I am coming at this from the perspective that some of you are trying to find your place as a coach and some of you are trainees. And I honestly think it’s beneficial for coaches to understand WHERE their clients are so they can meet them there.
It can be SO HARD and take a long freaking time to feel like you belong in the health and fitness space. Whether it be online or in person. To really have a place and feel comfortable there. Not comfortable in a bad or restricting way, but like – really happy to take up the space that you do in this field.
Likewise as a trainee, you want to feel like you belong, like you’re joyful and confident in your health and fitness experience. And believe it or not, I think the answers are the same for both the trainer and the trainee in this situation.
Hear me out.
I believe there are a lot of factors that play into this.
The two main factors are your philosophy and the people/environment you put yourself in.
And it won’t happen overnight. I mean, the people and environment scenario might happen overnight, but the philosophy will not.
And yes, let’s make it clear that I strongly believe in clients having and developing their philosophy around training or nutrition or whatever area of health they’re practicing. Your beliefs and thoughts in this area need to align with your coach of choice…so it matters.
That’s my take anyway. And I’m a huge advocate for client efficacy so that makes sense. I don’t think clients should do whatever their trainer says all the time, I encourage questions and I want clients to be curious just like I want professionals to be curious. No one should ever stop asking questions in my opinion. Again, it’s an opinion and a belief. And also probs because I am personally a questioner on Gretchen Rubin’s 4 Tendencies so this is a natural part of my personality which I’m sure is annoying to some.
So let’s dive into the philosophy portion of finding your place in the world of fitness.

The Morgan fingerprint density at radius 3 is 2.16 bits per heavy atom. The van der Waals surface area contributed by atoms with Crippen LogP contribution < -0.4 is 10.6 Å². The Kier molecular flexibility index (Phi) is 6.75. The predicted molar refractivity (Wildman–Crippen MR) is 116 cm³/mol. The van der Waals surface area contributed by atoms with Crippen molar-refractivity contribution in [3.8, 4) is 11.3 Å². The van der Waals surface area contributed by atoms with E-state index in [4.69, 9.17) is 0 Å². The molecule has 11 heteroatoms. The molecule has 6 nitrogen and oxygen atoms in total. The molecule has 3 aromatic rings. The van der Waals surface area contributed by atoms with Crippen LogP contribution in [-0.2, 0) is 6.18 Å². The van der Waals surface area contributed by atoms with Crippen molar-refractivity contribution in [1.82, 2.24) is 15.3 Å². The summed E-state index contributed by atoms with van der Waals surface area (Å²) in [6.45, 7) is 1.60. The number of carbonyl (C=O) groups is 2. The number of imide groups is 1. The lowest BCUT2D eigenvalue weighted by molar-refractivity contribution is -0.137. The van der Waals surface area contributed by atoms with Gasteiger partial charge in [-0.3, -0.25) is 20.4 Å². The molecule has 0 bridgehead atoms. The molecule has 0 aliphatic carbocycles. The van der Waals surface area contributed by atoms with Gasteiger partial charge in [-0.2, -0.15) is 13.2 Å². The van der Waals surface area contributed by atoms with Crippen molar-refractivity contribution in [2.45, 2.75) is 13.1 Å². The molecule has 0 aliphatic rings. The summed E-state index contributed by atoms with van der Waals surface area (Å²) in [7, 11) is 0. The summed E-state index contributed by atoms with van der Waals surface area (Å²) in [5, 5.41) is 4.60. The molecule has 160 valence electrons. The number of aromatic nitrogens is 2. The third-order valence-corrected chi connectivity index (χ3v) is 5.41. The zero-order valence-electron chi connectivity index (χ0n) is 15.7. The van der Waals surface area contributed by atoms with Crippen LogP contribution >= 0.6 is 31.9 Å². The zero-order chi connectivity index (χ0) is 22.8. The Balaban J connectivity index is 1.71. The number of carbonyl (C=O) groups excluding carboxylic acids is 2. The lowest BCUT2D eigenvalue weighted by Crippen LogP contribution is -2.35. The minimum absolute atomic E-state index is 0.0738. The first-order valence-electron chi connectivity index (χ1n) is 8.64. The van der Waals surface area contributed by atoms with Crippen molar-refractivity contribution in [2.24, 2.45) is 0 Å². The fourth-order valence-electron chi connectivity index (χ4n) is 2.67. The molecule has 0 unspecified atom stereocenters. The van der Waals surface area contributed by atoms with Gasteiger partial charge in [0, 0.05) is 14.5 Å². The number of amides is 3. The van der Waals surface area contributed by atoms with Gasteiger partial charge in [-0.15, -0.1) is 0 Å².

Finding your philosophy
Your space will naturally be within the facility of humans who either have a similar philosophy to you and/or the same values as you do.
I found my space in the in person space very much so in college athletics and performance rehab.
In the online space, I’ve found it with people who are education based, whether they are physical therapists, dietitians, strength coaches, or chiropractors. And yes, all of those humans are in my space. We share the same space because we are for educating our clients, being transparent, and being professionals. Those are my people. And let me tell you it took a HAWT minute to find them.
Small story time – when I entered Instagram and online training back in 2015, I had no space. I’ve talked about this before. I didn’t feel like I belonged. I hadn’t been exposed to anything in the fitness world other than the boxes. When I say boxes, I mean the powerlifter box, or bikini competitor box, or cross fitter box, or fitspro box, or doctor box. I was not in any of those boxes. My philosophy was based off part of all of the boxes, and I felt like if I just went all in with one of these boxes, I’d have community and find my place in this field.
But you and I both know that’s false. Which is why I didn’t do that. I simply kept sharing what I knew to be my truth in the world of lifting weights and moving your body.
Slowly, VERY. SLOWLY…I found my humans – my no bull shit, knowledge and application based humans. Five years later, I proudly take up my space in this field and that is largely in part due to other professionals welcoming me in that process.
It’s what I hope I am now doing for others on Instagram – providing a place for young coaches to develop their philosophy, ask questions, and put into practice what they’re learning. Who knows if it’s happening, but that’s the goal for sure.